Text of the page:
After the overdense seeds have been planted, the cloud of interstellar gas becomes unstable and fragments. Almost all cloud clumps that eventually become main sequence stars--those that fuse hydrogen to helium in their centers--do so within millions of years.

The rich get richer

Gravity pulls material into the denser region, so the cloud gets more massive and begins to contract. It spins faster due to conservation of angular momentum, the same way a figure skater's spins speed up as she brings her arms closer in.

The core's temperature increases as more material "settles" inward. Any region of hot gas will have some ions--particles that have lost or gained electrons and therefore have a positive or negative electric charge. Charged particles can move only in certain directions in a magnetized region. Hence, the galaxy's magnetic field combined with the gas cloud's ions cause the clump's rotation to slow but not stop--otherwise we wouldn't have stars.

Next, a cloud that will eventually become Sun-sized shrinks to a much smaller region--about the size of the solar system--after tens of thousands of years. The central portion's temperature is now about 10,000 kelvins. Astronomers call it a protostar.

Baby stars

A protostar is more luminous than the star it will become because it is much larger (some hundreds of times) and thus has a greater surface area from which to radiate energy. Although it's enrobed in dust, the baby star's bright luminosity still lets astronomers see it. The protostar continues to gravitationally attract more material, contract, and heat up internally. As the nascent star's outer surface shrinks, it becomes less luminous.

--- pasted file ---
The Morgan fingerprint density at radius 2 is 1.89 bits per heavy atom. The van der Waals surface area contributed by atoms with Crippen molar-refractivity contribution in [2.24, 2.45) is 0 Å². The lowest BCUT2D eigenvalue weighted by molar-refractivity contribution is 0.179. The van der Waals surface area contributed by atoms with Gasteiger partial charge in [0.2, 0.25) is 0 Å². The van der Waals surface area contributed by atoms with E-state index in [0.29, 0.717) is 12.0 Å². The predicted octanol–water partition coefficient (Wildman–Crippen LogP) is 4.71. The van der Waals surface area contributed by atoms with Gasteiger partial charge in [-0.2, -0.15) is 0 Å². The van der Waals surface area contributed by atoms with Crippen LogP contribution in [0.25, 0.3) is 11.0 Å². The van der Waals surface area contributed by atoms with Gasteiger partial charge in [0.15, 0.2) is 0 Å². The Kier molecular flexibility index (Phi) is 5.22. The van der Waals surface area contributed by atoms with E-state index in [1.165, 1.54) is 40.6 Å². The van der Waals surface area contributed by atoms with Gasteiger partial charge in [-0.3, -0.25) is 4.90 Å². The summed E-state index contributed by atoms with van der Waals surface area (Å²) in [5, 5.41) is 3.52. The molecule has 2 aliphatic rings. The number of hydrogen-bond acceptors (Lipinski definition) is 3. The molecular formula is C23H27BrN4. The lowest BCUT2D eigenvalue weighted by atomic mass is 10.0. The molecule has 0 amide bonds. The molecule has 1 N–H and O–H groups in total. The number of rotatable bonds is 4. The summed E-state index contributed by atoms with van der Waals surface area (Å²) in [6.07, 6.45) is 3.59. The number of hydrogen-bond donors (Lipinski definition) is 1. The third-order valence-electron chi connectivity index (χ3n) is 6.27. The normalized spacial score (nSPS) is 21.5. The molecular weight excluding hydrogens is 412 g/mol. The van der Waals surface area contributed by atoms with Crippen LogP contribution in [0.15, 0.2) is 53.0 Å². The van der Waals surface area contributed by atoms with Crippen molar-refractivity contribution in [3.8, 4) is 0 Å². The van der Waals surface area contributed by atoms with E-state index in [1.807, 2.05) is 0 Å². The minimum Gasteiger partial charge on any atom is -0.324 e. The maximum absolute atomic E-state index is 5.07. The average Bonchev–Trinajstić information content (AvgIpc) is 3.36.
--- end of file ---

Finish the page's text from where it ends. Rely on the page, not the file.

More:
The cloud and its central protostar spin faster, causing it to flatten into a "circumstellar disk." In some cases, the protostar produces a strong wind, which channels material out in the form of jets perpendicular to the disk. Magnetic fields also contribute to these jets, but researchers don't know exactly how. The radiation beams carry some mass away from the star and disk in a relatively short timescale (a few thousand years). The protostar also accretes much of the material that isn't blown off, leaving behind a residual disk likely to form planets.